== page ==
I’ve mentioned fellow Carina author Susanna Fraser to y’all before–and I have indeed featured her before right here on Boosting the Signal. I’m delighted to have her back for her latest release with Carina, a romance novella just in time for the holidays. If Christmas-themed romances are your cup of spicy, aromatic tea, then you really can’t go wrong with a Fraser.
A Christmas Reunion is the story of star-crossed lovers reunited at Christmas just a week before the heroine is set to marry another man. For today’s post, Susanna’s stepping into the point-of-view of that other man—the perfectly wealthy, charming, and suitable Sir Anthony Colville.
I need a wife. Whether or not I want one hardly matters.
Other gentlemen have the luxury of delay, or even of never wedding at all should true love fail to enter their lives or if the thought of a settled existence does not appeal. Those gentlemen either lack entailed property or have trustworthy heirs for it already, brothers or nephews or cousins who will take good care of their lands and dependents should it come to that.
I am not so fortunate. The cousin who would inherit Colville House, and with it responsibility for the health and well-being of my tenants, my lands, and my mother and sisters, is a rogue and a wastrel of the first order. Every day that I go without fathering a healthy, legitimate son and heir and, ideally, an equally healthy younger brother for him, is a day everything my grandfather, my father, and I have worked for decades to build remains at risk of utter ruin.
Lady Catherine Trevilian seemed an answer to my every prayer. She is a clever and self-possessed young lady of excellent birth, ideally suited by both family connections and inclination to be a great political hostess as well as the mistress and patroness of my estate. No, I am not passionately in love with her, but nor is she with me, so there is no imbalance there. We are friends, we can talk for hours, we can make each other laugh, and until today I was confident we would be happier together than ninety out of a hundred married couples in Society.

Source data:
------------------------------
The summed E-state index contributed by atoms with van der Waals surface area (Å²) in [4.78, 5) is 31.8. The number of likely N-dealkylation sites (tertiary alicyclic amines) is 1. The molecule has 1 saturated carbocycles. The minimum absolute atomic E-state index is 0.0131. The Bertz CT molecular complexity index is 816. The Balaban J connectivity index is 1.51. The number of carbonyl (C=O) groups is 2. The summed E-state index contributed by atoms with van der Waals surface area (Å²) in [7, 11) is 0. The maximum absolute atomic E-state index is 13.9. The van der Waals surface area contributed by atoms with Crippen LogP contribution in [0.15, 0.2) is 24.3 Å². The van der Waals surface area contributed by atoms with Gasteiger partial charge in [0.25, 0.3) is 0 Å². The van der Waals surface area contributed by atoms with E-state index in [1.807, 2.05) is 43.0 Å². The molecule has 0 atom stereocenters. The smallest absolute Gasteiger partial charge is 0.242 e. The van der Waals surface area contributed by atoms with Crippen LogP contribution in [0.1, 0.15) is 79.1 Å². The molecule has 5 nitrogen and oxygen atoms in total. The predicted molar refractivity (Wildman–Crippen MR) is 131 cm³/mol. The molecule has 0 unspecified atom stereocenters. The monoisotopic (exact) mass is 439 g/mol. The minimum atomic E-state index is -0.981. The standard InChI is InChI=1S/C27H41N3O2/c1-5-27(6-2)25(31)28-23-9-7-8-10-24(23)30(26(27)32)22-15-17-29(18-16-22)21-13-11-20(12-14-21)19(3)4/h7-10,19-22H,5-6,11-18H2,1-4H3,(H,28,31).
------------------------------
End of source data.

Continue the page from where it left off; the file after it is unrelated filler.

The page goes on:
But today I saw her with Captain Gabriel Shepherd, the baseborn and penniless poor relation of the family who became Catherine’s guardians after her father’s demise. They had not seen each other in five years, the good captain having been driven into the army after the two of them were caught kissing under the mistletoe, if you please! I would happily regard this as a mere youthful indiscretion—after all, who of us hasn’t experienced desperate calf love at sixteen or eighteen or twenty?—except that neither of them can tear their eyes from the other for any length of time, and last night I saw them passionately kissing on the staircase.
I would never wish for Catherine to be unhappy. By any logical measure I would be a better husband for her than Captain Shepherd. Who knows if that grand Romeo-and-Juliet passion of theirs would last if she actually married him and had to live an everyday life with a man so far beneath her in birth and fortune? With me she would always have safety, stability, and a secure place in the world she was born into.
Yet I will never be able to offer her that passion, that wild intensity of feeling. And now that she’s tasted it again—and as a woman grown, no longer a girl barely out of the schoolroom—will she truly be content without it?
Still, I need a wife most desperately. I wish I knew the right path to follow.